[en-vahy-ruh n, -vahy-ern]
- to form a circle or ring round; surround; envelop: a house environed by pleasant grounds; to be environed by bad influences.
Origin of environ
[en-vahy-ruh nz, -vahy-ernz, en-ver-uh nz, -vahy-ernz]
- the surrounding parts or districts, as of a city; outskirts; suburbs.
- surrounding objects; surroundings; environment.
- an area or space close by; vicinity.
Origin of environs
1655–65; < French (plural); replacing Middle English environ < Old French, noun use of environ around; see environ
Dictionary.com Unabridged Based on the Random House Unabridged Dictionary, © Random House, Inc. 2018
Examples from the Web for environ
The iron-gray hair is white as the snow on the mountain-tops that environ him.Shadows of Shasta
You will readily see the dangers which would then environ us.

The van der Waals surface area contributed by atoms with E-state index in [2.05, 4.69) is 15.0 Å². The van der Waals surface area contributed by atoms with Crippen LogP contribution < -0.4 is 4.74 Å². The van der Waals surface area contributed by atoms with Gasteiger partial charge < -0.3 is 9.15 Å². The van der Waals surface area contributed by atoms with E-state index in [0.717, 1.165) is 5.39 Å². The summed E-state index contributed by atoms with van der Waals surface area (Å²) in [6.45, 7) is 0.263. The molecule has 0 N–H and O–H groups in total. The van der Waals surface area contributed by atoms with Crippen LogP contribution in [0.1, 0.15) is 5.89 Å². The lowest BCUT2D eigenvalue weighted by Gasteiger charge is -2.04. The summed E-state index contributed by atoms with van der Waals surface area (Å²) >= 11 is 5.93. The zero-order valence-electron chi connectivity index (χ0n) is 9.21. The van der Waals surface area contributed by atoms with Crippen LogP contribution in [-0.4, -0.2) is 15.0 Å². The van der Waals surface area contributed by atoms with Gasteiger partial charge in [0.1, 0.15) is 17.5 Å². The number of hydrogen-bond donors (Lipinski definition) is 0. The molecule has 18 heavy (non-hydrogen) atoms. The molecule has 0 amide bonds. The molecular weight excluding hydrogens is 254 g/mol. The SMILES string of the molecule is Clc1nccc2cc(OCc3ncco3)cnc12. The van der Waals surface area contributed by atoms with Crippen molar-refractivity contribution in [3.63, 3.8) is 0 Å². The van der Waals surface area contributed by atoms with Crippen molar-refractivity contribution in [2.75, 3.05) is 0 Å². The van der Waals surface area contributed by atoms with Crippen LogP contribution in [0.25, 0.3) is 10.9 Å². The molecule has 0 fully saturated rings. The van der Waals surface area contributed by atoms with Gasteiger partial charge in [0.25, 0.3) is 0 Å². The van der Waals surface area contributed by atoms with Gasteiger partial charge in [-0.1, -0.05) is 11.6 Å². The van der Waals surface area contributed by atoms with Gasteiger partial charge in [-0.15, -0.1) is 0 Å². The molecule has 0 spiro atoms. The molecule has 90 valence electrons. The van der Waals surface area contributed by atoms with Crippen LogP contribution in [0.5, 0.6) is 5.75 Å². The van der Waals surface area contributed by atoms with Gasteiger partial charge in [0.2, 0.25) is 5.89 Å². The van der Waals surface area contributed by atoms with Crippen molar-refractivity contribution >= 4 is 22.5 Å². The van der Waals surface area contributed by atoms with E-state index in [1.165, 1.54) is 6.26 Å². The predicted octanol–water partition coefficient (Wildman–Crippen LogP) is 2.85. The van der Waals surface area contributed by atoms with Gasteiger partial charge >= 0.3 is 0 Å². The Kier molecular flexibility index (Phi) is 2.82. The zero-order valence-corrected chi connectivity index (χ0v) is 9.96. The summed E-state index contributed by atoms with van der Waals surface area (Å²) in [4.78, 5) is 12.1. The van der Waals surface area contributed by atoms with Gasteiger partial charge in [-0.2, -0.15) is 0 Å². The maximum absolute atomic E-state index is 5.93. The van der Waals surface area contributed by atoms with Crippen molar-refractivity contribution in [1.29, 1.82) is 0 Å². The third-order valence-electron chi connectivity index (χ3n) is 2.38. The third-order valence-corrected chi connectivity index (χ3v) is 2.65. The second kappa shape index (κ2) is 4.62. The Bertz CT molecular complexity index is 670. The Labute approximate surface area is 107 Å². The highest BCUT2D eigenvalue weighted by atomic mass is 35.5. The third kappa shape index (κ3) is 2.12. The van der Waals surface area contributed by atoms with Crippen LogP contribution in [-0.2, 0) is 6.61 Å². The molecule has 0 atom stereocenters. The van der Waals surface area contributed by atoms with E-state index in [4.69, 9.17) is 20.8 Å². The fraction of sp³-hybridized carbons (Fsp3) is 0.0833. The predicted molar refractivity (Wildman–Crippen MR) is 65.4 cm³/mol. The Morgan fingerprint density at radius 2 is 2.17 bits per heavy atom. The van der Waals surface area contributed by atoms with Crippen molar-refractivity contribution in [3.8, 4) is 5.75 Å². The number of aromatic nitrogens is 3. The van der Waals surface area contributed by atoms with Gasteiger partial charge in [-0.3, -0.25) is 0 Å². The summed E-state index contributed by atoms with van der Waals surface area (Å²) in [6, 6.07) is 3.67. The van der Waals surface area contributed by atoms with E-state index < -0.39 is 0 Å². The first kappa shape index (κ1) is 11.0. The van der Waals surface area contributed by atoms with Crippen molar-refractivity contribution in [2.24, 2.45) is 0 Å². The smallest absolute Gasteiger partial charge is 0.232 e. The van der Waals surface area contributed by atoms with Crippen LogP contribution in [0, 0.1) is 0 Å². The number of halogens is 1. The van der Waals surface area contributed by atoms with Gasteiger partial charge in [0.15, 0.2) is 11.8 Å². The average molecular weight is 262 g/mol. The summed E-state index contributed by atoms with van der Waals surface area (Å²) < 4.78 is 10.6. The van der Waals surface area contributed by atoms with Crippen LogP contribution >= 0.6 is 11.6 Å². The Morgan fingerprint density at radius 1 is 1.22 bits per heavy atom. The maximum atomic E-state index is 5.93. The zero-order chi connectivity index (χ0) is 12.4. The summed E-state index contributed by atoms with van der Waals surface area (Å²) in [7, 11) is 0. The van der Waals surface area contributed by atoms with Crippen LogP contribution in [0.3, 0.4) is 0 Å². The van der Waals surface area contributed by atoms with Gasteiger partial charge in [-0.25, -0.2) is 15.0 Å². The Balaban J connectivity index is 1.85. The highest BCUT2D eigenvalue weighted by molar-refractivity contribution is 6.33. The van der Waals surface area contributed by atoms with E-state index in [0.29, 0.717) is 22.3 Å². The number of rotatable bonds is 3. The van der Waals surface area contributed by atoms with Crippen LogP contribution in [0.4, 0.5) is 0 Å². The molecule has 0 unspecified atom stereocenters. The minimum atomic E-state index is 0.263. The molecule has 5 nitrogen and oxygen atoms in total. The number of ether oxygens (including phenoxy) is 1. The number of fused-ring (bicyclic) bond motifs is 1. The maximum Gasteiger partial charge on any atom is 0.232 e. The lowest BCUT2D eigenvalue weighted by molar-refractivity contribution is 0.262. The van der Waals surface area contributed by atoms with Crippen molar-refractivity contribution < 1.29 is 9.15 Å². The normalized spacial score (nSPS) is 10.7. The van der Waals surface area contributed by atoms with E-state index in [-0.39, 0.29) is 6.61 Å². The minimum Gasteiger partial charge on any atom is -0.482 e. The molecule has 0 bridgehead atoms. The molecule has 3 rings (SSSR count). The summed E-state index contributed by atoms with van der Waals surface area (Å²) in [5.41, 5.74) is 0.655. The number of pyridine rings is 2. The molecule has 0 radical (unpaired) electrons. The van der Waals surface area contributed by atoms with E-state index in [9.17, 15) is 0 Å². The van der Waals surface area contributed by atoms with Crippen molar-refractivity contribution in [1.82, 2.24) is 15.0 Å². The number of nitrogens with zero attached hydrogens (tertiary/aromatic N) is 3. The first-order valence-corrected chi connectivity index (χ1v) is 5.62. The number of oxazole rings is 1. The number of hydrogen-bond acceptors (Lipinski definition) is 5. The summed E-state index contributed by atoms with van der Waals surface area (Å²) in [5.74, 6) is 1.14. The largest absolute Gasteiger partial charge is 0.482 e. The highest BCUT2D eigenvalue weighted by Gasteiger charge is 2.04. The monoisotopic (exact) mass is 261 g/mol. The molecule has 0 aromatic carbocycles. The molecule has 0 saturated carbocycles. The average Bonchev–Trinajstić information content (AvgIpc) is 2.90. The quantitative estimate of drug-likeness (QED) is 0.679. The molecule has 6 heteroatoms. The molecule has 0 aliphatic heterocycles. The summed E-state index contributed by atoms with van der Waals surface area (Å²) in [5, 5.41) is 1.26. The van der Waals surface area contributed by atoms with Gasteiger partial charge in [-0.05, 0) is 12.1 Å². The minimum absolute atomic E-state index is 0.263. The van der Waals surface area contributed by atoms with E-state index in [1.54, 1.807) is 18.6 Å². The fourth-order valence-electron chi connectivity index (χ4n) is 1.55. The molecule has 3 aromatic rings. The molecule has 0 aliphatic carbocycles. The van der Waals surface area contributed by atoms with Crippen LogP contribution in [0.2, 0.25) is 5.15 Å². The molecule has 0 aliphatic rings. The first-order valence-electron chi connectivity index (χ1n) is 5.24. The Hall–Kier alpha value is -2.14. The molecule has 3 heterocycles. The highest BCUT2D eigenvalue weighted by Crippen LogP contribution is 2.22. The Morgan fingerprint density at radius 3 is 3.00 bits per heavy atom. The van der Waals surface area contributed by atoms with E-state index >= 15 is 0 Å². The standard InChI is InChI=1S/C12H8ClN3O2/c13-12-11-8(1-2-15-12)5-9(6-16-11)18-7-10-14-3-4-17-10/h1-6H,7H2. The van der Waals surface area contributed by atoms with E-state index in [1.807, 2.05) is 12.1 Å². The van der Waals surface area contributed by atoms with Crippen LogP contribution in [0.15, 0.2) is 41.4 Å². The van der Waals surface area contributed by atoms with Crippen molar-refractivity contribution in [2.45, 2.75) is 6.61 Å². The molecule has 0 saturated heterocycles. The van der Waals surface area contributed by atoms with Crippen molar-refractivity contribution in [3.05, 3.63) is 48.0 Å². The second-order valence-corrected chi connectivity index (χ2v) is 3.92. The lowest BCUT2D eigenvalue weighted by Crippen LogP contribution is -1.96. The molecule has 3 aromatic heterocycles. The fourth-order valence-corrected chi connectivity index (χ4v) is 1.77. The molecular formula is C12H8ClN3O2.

By the way, did Butler borrow this 'iron' and 'environ' rhyme from Cleveland?Minor Poets of the Caroline Period, Vol III
And there be many in that country, that have their nails so long, that they environ all the hand.The Travels of Sir John Mandeville
It is prevented from doing this by the popular trammels which environ it.Nature and Culture
- (tr) to encircle or surround
C14: from Old French environner to surround, from environ around, from en- 1 + viron a circle, from virer to turn, veer 1
- a surrounding area or region, esp the suburbs or outskirts of a town or city; vicinity
Word Origin and History for environ
"outskirts," 1660s, from French environs, plural of Old French environ "compass, circuit," from environ (adv.) "around, round about" (see environ).
Online Etymology Dictionary, © 2010 Douglas Harper